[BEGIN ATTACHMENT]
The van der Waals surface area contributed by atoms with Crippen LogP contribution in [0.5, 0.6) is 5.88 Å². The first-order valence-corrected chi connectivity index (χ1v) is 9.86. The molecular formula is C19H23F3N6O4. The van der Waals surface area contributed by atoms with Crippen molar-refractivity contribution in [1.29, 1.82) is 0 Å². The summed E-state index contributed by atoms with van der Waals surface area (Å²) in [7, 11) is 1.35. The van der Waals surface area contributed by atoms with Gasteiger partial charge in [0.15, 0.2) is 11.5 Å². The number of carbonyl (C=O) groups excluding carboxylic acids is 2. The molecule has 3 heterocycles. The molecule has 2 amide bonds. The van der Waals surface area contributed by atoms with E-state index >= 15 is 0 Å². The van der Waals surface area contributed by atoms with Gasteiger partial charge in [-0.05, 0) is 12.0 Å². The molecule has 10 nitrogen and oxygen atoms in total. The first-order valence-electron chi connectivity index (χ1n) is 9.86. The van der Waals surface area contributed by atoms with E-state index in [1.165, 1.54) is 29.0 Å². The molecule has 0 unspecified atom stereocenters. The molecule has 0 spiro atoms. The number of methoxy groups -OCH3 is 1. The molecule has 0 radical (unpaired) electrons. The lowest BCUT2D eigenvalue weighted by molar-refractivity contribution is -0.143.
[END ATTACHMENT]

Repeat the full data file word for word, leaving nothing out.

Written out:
The van der Waals surface area contributed by atoms with Crippen LogP contribution in [0.5, 0.6) is 5.88 Å². The first-order valence-corrected chi connectivity index (χ1v) is 9.86. The molecular formula is C19H23F3N6O4. The van der Waals surface area contributed by atoms with Crippen molar-refractivity contribution in [1.29, 1.82) is 0 Å². The summed E-state index contributed by atoms with van der Waals surface area (Å²) in [7, 11) is 1.35. The van der Waals surface area contributed by atoms with Gasteiger partial charge in [0.15, 0.2) is 11.5 Å². The number of carbonyl (C=O) groups excluding carboxylic acids is 2. The molecule has 3 heterocycles. The molecule has 2 amide bonds. The van der Waals surface area contributed by atoms with E-state index >= 15 is 0 Å². The van der Waals surface area contributed by atoms with Gasteiger partial charge in [-0.05, 0) is 12.0 Å². The molecule has 10 nitrogen and oxygen atoms in total. The first-order valence-electron chi connectivity index (χ1n) is 9.86. The van der Waals surface area contributed by atoms with E-state index in [1.165, 1.54) is 29.0 Å². The molecule has 0 unspecified atom stereocenters. The molecule has 0 spiro atoms. The number of methoxy groups -OCH3 is 1. The molecule has 0 radical (unpaired) electrons. The lowest BCUT2D eigenvalue weighted by molar-refractivity contribution is -0.143.